Review: ‘Thirst’ sinks its teeth into cult status.


The addict Hulda is arrested and accused of murdering her brother. After she is let go because of insufficient evidence, she meets Hjörtur, a thousand-year-old gay vampire. Together they fight a cult while being investigated by a rogue detective.

Gloriously gory and unapologetically in your face, vampire horror-comedy Thirst is a movie about a girl and her unlikely gay best friend. Poor Hulda just wants to stop being blamed for a bunch of murders and find someone to care about her for the right reasons. Poor Hjörtur just wants to play with his food, and as The Prince of Darkness, he can damn well do what he pleases. The performances are wildly funny and the chemistry between Hjörtur Sævar Steinason and Hulda Lind Kristinsdóttir is simply electric. The visual gags, quite literally, are unforgettable. The overt sexualization of the men is genius. If you know nothing going in, you know everything soon enough.

It could have been made by the same filmmakers as genre film fest favorite Fried Barry. The colors, the camera work, the visual mindfuckery. They are cut from the same weird and wonderful cloth. In Thirst, the amount of practical fx and blood are equal parts laughable and joyous. Genre fans will literally cheer. The relationship between Hulda and Hjörtur is what stays with me 12 hours after viewing. You could write an entire television series on their dynamic and I would be there to watch it. The climax of the film is nothing short of a spectacular splatterfest. Combined with the over the top power ballads(which I’m pretty sure is my favorite aspect), this is sure to reach cult status. Stick around once the credits start to roll. Your ears and eyes won’t be sorry.

Direct from a well-received festival run, where it played such fests as ScreamFest 2020, London FrightFest, and Out On Film, Thirst comes to DVD and Digital 12/1 from Uncork’d Entertainment.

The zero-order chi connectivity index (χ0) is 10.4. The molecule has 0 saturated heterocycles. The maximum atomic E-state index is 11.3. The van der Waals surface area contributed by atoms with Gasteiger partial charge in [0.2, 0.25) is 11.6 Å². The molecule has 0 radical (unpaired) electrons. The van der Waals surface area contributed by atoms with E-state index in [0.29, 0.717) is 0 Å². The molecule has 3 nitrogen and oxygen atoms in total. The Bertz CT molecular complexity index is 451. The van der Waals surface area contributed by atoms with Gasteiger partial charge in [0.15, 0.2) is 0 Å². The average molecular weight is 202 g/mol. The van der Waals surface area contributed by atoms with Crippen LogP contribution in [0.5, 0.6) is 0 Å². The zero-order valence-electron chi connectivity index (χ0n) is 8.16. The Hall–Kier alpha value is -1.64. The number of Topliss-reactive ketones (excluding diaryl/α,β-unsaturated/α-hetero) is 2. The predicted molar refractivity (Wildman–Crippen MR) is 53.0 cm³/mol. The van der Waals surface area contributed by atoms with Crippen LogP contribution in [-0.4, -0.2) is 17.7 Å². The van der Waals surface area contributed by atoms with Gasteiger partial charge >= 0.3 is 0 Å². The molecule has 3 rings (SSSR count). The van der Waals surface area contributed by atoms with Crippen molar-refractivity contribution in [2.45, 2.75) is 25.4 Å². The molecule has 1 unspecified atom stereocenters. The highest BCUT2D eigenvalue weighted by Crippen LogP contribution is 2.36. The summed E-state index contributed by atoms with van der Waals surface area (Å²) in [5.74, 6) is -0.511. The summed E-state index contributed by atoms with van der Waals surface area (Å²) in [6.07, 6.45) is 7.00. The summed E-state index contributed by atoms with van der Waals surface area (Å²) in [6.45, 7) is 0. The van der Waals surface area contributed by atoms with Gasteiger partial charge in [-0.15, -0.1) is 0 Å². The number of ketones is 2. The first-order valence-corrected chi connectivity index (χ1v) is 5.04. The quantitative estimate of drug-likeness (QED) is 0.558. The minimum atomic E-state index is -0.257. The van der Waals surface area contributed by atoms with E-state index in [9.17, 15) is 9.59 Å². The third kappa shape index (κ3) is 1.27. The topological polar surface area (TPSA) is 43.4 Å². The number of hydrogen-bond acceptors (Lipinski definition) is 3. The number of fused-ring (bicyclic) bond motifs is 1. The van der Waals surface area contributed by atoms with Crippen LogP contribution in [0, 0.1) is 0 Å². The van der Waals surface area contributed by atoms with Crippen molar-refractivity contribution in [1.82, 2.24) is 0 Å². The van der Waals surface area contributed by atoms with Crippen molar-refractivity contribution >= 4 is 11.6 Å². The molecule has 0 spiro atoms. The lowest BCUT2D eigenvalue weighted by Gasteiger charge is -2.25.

From directors Steinþór Hróar Steinþórsson, Gaukur Úlfars comes a high-energy thrill fest with some of the most creative films to grace a screen in years. Hjörtur Sævar Steinason, Jens Jensson, Hulda Lind Kristinsdóttir, Ester Sveinbjarnardóttir, Birgitta Sigursteinsdóttir, and Birna Halldórsdóttir star.

Direct from a well-received festival run, where it played such fests as ScreamFest 2020, London FrightFest, and Out On Film, Thirst comes to DVD and Digital 12/1 from Uncork’d Entertainment.

Shudder exclusive: ‘Blood Vessel’ is a genre mashup with bite.

Blood Vessel

A life-raft lost at sea encounters an abandoned Nazi vessel. Boarding the ship, they find a far more daunting enemy.

Totally insane and gleefully brutal, Blood Vessel, a new Shudder exclusive, is the genre mashup that we’ve been waiting for. Nazis and vampires? Yes, please. What is it with Nazi’s and their penchant for screwing with the occult? It will never end well. This ragtag crew of survivors is rife with big personalities, different accents, and abilities. While a few have a shorter shelf life (pun intended) it gives us a ton to focus on as the plot reveals itself. The camera work is awesome, from drone shots of the ocean to maneuvering inside the tight confines of a ship. The costumes are cool and period-accurate. The set design, too, puts you back in time and makes you feel the claustrophobia of the space. Kudos to the makeup team for innumerable reasons.

Performances are badass. Nathan Phillips gives a really grounded portrayal of Sinclair. As much as one can be discovering that a family of vamps are trying to kill you. Alyssa Sutherland, as a nurse who lost her daughter and husband in the war, is the sensible, even-keeled figure and voice of reason. She is fearless and kind and a nice foil for the boat’s majority of overly masculine residents. Ruby Isobel Hall is phenomenal in her timing and perceived innocence. It’s some truly nuanced work. For me, the star of this film is Alex Cooke. Frankly, I could have watched an entirely separate film of the history of his character (nudge, nudge, wink, wink, writer-director Justin Dix and writer Jordan Prosser!) His totally nonchalant epicness deserves more screen time. Cooke kills it in this role.

The most unusual aspect of Dix‘s and Prosser‘s screenplay is that I found myself questioning who the real villains are? A family is kidnapped for profit. Then said family is punished for defending itself. Our crew is merely intervening after a tragedy and gets caught in the middle. I found myself relating to the vampires as a mother, which is both weird and wonderful. While there are definitely a few telegraphed plot points, the majority of the script is super original and wild as hell. Blood Vessel could easily become a franchise based on a very satisfying ending. You’ll undoubtedly hunger for more.